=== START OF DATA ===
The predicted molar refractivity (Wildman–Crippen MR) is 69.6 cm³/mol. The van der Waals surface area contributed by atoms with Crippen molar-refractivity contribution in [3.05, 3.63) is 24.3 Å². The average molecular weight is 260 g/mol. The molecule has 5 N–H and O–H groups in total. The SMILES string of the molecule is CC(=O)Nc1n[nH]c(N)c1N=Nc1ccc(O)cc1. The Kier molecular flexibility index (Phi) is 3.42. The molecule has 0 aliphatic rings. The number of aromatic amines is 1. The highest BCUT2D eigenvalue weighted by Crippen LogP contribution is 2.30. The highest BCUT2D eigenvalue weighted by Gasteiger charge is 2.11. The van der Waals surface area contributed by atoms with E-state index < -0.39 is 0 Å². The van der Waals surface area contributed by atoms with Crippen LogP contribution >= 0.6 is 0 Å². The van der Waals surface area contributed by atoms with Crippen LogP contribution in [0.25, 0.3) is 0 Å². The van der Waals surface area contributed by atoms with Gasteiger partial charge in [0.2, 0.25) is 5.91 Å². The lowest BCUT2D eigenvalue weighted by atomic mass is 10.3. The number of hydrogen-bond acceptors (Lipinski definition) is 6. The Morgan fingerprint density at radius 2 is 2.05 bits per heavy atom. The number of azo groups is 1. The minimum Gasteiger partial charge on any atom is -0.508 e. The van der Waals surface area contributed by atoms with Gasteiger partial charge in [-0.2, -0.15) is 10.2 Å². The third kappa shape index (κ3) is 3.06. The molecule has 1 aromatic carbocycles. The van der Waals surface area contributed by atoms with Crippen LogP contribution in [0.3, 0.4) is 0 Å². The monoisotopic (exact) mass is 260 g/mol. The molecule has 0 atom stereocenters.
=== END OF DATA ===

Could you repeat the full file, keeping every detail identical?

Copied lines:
The predicted molar refractivity (Wildman–Crippen MR) is 69.6 cm³/mol. The van der Waals surface area contributed by atoms with Crippen molar-refractivity contribution in [3.05, 3.63) is 24.3 Å². The average molecular weight is 260 g/mol. The molecule has 5 N–H and O–H groups in total. The SMILES string of the molecule is CC(=O)Nc1n[nH]c(N)c1N=Nc1ccc(O)cc1. The Kier molecular flexibility index (Phi) is 3.42. The molecule has 0 aliphatic rings. The number of aromatic amines is 1. The highest BCUT2D eigenvalue weighted by Crippen LogP contribution is 2.30. The highest BCUT2D eigenvalue weighted by Gasteiger charge is 2.11. The van der Waals surface area contributed by atoms with E-state index < -0.39 is 0 Å². The van der Waals surface area contributed by atoms with Crippen LogP contribution >= 0.6 is 0 Å². The van der Waals surface area contributed by atoms with Crippen LogP contribution in [0.25, 0.3) is 0 Å². The van der Waals surface area contributed by atoms with Gasteiger partial charge in [0.2, 0.25) is 5.91 Å². The lowest BCUT2D eigenvalue weighted by atomic mass is 10.3. The number of hydrogen-bond acceptors (Lipinski definition) is 6. The Morgan fingerprint density at radius 2 is 2.05 bits per heavy atom. The number of azo groups is 1. The minimum Gasteiger partial charge on any atom is -0.508 e. The van der Waals surface area contributed by atoms with Gasteiger partial charge in [-0.2, -0.15) is 10.2 Å². The third kappa shape index (κ3) is 3.06. The molecule has 1 aromatic carbocycles. The van der Waals surface area contributed by atoms with Crippen LogP contribution in [0.3, 0.4) is 0 Å². The monoisotopic (exact) mass is 260 g/mol. The molecule has 0 atom stereocenters.